The new Gulou live music venue shows some promise, but - having only finally opened this summer after protracted difficulties with lease and licences - it is still too new for the top honour. And I have my doubts as to whether it will manage to be a contender next year either. It's a great location for me, only 15 or 20 minutes from home. And they are starting to piece together a decent programme of - mostly free - gigs. Clément Berger's music biz contacts and experience working at Salud give the place a head start; indeed, he's poached key elements of the staff and the core custom from Salud! But I'm not convinced that musicians will ever prove that successful at running a bar. The place just isn't inviting enough - or cheap enough - to draw a crowd other than on gig nights. And its prospects as a gig venue are severely limited by its awful acoustics (there's one 'sweet spot' near the head of the stairs; the uneven ceiling and huge transverse beams make it hopelessly muddy everywhere else - and the best sound system in the world isn't going to be able to do anything about that). My hunch is that Temple will manage to survive, perhaps even do modestly well for itself, but never break through to the level of becoming one of the city's leading 'destination' venues.

2)  First Floor
I predicted last year that this place would do OK but fall just short of greatness. I'm surprised it's done as well as it has. I suppose some credit is due to affable manager Jack Zhou for that. But I think it's rather more down to its prime location - that very conspicuous ground-floor spot on bustling Sanlitun Houjie - and the comparative dearth of decent bars in Sanlitun these days, rather than any great virtue of the bar or its staff. It has awful acoustics, awful atmosphere; and the food (other than on 'Half-Price Mondays') is too expensive. I hardly ever think of going there these days: The Den has comparable pub grub at much lower prices; Flamme and Element Fresh have much better food at similar prices.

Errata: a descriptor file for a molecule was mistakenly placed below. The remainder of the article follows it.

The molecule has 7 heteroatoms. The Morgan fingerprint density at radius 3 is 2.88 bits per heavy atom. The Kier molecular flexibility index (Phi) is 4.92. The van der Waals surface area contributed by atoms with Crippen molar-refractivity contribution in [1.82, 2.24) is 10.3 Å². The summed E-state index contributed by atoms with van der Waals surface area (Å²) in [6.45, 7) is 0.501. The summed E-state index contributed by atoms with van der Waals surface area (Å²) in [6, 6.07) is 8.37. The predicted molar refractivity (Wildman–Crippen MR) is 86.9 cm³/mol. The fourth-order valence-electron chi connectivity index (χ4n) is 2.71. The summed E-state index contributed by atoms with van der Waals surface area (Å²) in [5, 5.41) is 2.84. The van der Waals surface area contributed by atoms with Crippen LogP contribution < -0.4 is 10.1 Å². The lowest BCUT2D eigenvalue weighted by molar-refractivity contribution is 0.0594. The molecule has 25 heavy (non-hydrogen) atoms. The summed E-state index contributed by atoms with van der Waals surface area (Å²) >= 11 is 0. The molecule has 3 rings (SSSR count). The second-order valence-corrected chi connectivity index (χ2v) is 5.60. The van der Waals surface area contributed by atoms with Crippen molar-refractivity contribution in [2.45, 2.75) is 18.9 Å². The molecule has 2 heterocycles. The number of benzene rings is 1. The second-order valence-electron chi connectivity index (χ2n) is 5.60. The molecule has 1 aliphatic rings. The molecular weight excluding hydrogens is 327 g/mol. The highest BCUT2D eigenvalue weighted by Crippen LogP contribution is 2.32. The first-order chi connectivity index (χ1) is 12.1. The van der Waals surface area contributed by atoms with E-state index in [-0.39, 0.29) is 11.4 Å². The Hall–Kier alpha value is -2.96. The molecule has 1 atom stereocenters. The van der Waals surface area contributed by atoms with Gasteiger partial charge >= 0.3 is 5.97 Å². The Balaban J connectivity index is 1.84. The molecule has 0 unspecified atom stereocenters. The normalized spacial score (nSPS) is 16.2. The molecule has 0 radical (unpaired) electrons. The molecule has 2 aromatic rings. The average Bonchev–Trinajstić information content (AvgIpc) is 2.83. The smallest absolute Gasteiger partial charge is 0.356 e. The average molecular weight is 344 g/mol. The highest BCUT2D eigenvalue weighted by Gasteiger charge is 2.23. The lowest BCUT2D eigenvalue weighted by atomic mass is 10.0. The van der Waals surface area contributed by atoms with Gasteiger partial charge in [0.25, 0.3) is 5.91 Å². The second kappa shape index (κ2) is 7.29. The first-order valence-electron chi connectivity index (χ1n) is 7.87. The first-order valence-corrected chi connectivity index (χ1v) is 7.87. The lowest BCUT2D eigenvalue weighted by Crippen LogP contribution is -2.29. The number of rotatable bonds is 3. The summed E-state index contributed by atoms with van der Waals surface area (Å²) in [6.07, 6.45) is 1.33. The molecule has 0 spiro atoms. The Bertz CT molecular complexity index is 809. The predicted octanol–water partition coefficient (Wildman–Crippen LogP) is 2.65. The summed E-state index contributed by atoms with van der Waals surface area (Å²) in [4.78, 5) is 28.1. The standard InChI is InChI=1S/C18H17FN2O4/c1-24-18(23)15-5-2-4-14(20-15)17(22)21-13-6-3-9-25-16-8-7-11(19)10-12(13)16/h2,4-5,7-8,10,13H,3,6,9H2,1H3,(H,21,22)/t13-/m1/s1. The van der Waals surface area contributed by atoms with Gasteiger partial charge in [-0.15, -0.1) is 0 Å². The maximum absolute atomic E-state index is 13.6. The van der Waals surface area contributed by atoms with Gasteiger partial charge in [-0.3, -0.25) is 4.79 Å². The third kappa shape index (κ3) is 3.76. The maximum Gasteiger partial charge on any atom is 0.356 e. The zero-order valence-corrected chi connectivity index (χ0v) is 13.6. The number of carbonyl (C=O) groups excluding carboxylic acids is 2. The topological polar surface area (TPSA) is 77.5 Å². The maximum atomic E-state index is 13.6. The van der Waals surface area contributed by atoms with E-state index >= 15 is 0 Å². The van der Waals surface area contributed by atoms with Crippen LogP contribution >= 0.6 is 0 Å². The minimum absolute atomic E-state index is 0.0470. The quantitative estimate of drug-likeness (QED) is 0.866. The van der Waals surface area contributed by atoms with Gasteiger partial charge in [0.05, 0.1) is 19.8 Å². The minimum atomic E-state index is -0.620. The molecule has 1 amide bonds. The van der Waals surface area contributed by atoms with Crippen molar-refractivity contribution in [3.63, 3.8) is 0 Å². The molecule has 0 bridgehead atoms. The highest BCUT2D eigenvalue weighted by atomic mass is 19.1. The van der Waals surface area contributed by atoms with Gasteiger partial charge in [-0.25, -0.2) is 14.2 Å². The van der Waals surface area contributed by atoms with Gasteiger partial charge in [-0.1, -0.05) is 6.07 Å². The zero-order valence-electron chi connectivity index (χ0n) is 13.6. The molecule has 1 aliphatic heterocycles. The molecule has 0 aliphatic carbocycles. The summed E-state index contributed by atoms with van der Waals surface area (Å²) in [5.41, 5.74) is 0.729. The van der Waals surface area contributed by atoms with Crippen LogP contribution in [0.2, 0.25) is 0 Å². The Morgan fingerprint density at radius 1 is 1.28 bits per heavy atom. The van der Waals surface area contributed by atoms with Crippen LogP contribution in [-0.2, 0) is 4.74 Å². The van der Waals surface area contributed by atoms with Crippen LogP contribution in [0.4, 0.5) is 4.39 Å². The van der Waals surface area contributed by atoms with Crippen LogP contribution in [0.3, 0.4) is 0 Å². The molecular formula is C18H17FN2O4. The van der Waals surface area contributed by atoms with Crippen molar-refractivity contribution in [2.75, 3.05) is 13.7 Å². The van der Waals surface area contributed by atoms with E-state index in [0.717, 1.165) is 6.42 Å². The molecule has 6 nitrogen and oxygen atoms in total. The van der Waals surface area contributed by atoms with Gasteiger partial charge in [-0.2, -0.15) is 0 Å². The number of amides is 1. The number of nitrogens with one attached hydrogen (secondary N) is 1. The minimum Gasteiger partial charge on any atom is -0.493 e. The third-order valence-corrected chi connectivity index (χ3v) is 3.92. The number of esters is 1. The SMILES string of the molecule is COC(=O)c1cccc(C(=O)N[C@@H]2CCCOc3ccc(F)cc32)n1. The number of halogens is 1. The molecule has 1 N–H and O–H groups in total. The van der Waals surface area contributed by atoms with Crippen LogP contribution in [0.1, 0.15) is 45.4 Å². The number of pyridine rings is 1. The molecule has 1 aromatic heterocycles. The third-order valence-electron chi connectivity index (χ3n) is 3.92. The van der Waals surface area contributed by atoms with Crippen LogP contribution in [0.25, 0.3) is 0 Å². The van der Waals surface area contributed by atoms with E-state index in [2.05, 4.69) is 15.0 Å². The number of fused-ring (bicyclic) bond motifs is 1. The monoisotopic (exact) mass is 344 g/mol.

And in the top spot, the place that has produced the most buzz this year, but still, for me, isn't quite making it....

1)  Great Leap Brewing
I think every foreigner in this city must have been to Great Leap at least once or twice. I'm sure every foreigner has at least heard of it. That's quite an achievement! But I like the idea of Great Leap more than its execution. I love the location, I love the courtyard... and I love decently strong and tasty beer in a style other than lager. I just don't particularly like the beer they make. It's all much too sweet for my palate: even the supposedly more bitter ones have a heavy dose of malt on top, and most of their brews have a fruitiness or a honey-sweetness about them that I find cloying. And for what it is - homebrew, with no brand name behind it, and weak consistency of product - it is far too expensive. (It particularly pisses me off that they never display the price of anything, either. I mostly drink only the No. 6 Pale Ale, but I seem to get charged something different for it every time I go there.) Their limited winter opening hours also militate against it being treated as a regular bar rather than a brewery that runs an occasional bar on the side. And one wonders how the viability of the bar operation may be impacted by their recent setback over getting a distribution licence (with them opening up a second production facility out of town, it had seemed as though their main focus was going to be supplying other bars rather than running one of their own). So, Great Leap Brewing has been a very welcome addition to the scene, and the year's biggest talking point, but that's not quite enough, in my book, to make it the year's 'Best Bar'. Indeed, it scarcely even counts as a bar at all, because they don't sell anything other than their own beer. No, I think that alone renders them ineligible in the category. Misgivings about their product (mostly fatuous novelty beer rather than real beer) and the warmth of their welcome (non-existent: gawd, they're an unfriendly bunch in there!) are but secondary gripes.